“In the case of Loughshinny, a once-off event in 2014 following extremely heavy rainfall has resulted in the dataset for the period tipping over into a ‘Poor’ classification. It should be noted that the ‘Poor’ classification is based on 4 years (2012 to 2015) of water quality monitoring data. Generally the monitored water quality at both locations in previous bathing seasons is above standard. Advisory Warning Notices will be put in place at both locations for the 2016 bathing season but these notices are not intended to ban swimmers from swimming there.”
“Fingal County Council in consultation with Irish Water and the EPA, have developed management plans for both Rush South Beach and Loughshinny Beach bathing waters. The plans set out short and long term measures to improve the water quality at both locations. Summaries of both plans and current water quality for all Fingal’s identified bathing waters are available on the national bathing water information website www.epa.splash.ie,” the statement concluded. An EPA Senior Scientific Officer said, “Ireland has many lovely beaches with excellent water quality. Disappointingly, bathing waters at Loughshinny were newly classified as ‘Poor’ in 2015 In the case of Loughshinny, a single sample taken in 2014 after very heavy rainfall coupled with slightly poorer quality in 2015 caused it to fail the standard.”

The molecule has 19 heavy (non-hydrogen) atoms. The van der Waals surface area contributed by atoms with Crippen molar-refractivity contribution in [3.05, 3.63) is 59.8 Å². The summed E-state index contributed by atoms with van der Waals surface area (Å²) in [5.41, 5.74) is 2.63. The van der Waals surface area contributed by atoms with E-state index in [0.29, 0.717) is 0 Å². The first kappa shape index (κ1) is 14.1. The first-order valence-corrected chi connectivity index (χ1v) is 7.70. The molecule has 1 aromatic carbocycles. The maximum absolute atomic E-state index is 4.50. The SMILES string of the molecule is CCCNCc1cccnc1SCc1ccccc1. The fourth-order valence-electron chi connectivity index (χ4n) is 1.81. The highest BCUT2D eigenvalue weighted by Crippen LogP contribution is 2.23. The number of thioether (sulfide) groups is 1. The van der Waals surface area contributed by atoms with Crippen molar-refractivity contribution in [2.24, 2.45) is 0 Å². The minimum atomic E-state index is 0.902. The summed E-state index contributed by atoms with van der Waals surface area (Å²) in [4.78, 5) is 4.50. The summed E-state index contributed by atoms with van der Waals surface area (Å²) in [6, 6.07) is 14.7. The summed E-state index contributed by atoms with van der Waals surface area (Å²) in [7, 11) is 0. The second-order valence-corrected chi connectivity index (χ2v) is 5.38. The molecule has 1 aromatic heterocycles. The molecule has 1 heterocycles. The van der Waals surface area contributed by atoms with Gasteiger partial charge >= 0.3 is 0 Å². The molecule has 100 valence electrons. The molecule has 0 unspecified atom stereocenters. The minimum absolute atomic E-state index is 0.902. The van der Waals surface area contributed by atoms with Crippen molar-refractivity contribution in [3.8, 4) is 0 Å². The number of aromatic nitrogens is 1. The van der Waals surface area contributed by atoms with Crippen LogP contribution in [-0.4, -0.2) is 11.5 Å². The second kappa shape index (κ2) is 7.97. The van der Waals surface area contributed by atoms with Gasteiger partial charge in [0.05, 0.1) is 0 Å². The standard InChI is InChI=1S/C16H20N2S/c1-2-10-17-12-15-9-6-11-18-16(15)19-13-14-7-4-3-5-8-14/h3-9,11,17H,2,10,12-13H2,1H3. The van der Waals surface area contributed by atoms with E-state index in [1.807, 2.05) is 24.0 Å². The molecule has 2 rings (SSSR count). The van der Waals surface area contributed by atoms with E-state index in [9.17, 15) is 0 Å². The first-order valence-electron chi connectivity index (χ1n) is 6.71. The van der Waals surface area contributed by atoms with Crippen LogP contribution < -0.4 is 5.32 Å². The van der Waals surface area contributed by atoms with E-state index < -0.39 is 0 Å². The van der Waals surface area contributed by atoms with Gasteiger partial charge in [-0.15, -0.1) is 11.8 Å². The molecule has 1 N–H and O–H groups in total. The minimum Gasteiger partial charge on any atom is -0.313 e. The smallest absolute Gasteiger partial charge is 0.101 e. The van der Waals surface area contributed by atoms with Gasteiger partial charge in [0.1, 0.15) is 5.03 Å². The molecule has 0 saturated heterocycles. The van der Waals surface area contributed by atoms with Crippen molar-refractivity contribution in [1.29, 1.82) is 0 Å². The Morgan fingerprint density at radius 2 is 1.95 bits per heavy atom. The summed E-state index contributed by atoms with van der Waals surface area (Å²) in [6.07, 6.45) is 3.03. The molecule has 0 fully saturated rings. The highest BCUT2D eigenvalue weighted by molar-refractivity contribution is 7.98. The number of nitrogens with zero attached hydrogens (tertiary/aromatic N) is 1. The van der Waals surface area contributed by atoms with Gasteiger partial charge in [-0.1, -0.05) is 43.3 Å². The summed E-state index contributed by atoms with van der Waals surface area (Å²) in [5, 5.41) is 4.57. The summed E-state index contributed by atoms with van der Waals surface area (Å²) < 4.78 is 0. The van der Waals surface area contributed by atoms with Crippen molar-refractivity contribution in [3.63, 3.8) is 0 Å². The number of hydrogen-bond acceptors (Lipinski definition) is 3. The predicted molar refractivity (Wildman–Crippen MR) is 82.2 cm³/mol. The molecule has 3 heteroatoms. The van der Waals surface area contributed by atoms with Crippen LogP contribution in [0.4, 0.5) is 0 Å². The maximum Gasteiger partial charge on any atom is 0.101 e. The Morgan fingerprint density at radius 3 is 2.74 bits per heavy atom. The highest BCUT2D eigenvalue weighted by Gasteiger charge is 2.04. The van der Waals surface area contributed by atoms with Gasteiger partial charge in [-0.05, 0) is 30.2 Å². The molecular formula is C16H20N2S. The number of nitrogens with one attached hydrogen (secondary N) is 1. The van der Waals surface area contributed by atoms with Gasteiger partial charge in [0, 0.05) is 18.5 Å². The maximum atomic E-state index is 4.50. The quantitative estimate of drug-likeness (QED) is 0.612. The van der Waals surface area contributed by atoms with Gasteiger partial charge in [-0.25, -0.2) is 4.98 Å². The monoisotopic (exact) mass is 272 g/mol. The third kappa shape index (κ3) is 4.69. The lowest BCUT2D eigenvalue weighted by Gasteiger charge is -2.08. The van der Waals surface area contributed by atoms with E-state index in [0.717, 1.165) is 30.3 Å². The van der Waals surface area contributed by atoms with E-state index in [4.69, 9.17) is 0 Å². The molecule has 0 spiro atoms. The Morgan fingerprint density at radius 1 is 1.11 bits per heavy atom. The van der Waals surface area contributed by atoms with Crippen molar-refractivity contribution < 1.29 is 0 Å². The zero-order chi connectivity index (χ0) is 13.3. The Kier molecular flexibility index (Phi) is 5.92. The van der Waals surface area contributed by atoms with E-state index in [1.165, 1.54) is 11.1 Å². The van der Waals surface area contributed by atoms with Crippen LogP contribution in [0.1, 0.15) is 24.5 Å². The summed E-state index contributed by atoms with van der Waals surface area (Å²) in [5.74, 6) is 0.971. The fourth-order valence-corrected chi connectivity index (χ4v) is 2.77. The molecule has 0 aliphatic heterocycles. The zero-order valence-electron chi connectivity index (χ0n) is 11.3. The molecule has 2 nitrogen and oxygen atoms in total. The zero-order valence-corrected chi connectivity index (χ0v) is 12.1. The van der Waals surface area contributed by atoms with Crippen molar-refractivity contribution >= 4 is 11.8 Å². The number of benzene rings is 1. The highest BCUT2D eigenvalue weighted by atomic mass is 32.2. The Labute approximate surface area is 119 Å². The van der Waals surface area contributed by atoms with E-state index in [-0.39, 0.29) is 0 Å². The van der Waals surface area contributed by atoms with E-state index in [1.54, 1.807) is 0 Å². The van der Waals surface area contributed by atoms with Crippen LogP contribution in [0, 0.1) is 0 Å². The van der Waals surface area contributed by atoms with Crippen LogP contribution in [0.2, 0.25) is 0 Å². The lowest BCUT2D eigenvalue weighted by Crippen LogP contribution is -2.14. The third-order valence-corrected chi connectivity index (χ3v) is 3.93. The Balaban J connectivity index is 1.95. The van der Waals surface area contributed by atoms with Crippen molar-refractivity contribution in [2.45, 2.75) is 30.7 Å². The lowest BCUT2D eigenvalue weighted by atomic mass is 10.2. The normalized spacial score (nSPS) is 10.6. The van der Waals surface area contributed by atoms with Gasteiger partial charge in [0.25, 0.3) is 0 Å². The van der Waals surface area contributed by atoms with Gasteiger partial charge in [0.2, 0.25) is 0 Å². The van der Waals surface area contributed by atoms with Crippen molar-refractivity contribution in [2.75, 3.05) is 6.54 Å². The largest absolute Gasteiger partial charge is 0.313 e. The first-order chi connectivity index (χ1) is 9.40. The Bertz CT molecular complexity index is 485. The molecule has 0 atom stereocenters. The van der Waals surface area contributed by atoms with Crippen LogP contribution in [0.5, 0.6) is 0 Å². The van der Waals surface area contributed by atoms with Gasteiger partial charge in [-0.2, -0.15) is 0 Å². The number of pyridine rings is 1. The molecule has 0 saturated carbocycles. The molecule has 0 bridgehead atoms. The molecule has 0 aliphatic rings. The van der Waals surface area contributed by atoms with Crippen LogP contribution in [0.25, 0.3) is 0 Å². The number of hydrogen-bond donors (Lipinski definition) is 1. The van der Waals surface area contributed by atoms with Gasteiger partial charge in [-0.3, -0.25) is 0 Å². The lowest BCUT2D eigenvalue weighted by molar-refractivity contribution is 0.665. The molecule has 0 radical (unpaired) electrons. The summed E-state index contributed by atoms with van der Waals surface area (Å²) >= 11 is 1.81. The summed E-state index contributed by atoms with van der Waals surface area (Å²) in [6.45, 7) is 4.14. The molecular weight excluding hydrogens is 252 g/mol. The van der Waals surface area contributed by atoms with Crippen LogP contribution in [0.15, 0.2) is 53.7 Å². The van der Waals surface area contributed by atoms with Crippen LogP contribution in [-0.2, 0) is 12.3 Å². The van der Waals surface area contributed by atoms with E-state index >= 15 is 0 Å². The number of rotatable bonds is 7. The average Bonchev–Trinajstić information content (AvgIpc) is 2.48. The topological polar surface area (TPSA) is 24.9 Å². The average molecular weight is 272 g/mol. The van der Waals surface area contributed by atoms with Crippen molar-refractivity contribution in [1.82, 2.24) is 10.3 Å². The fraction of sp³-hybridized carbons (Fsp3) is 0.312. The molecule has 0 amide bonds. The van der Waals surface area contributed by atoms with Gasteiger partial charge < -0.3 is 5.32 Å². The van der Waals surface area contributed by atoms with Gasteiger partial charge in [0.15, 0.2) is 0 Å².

Under the Bathing Water Regulations, local authorities are required to put in place notifications for the entire bathing season advising the public against bathing which could include a bathing prohibition if a serious pollution incident occurs.
The County Leader contacted Irish Water about the situation and they said, “Irish Water, is investing €7.3 million in the wastewater infrastructure in Rush and in particular at South Beach, which is one of seven beaches nationally that was rated ‘poor’ in an EPA Bathing Water Quality Report last year.”
“We were unable to achieve agreement with all landowners. To progress the project, it is essential for Irish Water to acquire the necessary lands using compulsory purchase orders. This significant investment will provide a new system to collect and transfer wastewater from existing outfalls and overflows to the foreshore and onwards to the new wastewater treatment plant at Portrane. This investment will significantly improve the bathing water quality at South Beach in Rush.